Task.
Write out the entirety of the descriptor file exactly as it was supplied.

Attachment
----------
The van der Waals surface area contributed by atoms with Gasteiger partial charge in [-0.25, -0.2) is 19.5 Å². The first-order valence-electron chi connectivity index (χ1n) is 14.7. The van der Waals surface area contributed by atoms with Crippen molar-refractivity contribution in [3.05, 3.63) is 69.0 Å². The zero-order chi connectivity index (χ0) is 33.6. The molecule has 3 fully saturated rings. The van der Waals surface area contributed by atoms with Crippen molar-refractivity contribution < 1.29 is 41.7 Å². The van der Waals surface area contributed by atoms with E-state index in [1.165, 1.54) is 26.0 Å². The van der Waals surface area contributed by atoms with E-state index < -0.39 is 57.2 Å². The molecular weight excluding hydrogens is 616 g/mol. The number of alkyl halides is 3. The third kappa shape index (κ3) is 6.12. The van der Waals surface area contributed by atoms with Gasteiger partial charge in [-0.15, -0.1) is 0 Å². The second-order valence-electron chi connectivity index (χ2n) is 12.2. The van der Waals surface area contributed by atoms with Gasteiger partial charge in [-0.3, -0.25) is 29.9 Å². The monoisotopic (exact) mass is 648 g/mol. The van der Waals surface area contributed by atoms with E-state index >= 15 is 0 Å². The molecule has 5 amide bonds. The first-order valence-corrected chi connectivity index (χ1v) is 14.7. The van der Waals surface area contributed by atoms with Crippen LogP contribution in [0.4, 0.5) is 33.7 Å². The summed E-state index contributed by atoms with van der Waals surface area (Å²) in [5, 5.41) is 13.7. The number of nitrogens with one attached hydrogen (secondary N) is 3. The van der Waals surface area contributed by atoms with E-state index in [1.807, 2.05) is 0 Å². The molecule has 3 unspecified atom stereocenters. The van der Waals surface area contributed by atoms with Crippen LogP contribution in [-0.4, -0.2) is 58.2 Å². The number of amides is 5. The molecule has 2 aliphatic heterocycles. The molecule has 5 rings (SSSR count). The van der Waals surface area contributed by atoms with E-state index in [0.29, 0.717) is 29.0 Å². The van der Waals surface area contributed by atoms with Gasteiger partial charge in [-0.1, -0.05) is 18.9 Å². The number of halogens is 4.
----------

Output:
The van der Waals surface area contributed by atoms with Gasteiger partial charge in [-0.25, -0.2) is 19.5 Å². The first-order valence-electron chi connectivity index (χ1n) is 14.7. The van der Waals surface area contributed by atoms with Crippen molar-refractivity contribution in [3.05, 3.63) is 69.0 Å². The zero-order chi connectivity index (χ0) is 33.6. The molecule has 3 fully saturated rings. The van der Waals surface area contributed by atoms with Crippen molar-refractivity contribution < 1.29 is 41.7 Å². The van der Waals surface area contributed by atoms with E-state index in [1.165, 1.54) is 26.0 Å². The van der Waals surface area contributed by atoms with E-state index < -0.39 is 57.2 Å². The molecular weight excluding hydrogens is 616 g/mol. The number of alkyl halides is 3. The third kappa shape index (κ3) is 6.12. The van der Waals surface area contributed by atoms with Gasteiger partial charge in [-0.15, -0.1) is 0 Å². The second-order valence-electron chi connectivity index (χ2n) is 12.2. The van der Waals surface area contributed by atoms with Gasteiger partial charge in [-0.3, -0.25) is 29.9 Å². The monoisotopic (exact) mass is 648 g/mol. The van der Waals surface area contributed by atoms with E-state index >= 15 is 0 Å². The molecule has 5 amide bonds. The first-order valence-corrected chi connectivity index (χ1v) is 14.7. The van der Waals surface area contributed by atoms with Crippen LogP contribution in [0.4, 0.5) is 33.7 Å². The summed E-state index contributed by atoms with van der Waals surface area (Å²) in [5, 5.41) is 13.7. The number of nitrogens with one attached hydrogen (secondary N) is 3. The van der Waals surface area contributed by atoms with E-state index in [1.807, 2.05) is 0 Å². The molecule has 3 unspecified atom stereocenters. The van der Waals surface area contributed by atoms with Crippen LogP contribution in [-0.4, -0.2) is 58.2 Å². The number of amides is 5. The molecule has 2 aliphatic heterocycles. The molecule has 5 rings (SSSR count). The van der Waals surface area contributed by atoms with E-state index in [0.29, 0.717) is 29.0 Å². The van der Waals surface area contributed by atoms with Gasteiger partial charge in [-0.1, -0.05) is 18.9 Å². The number of halogens is 4.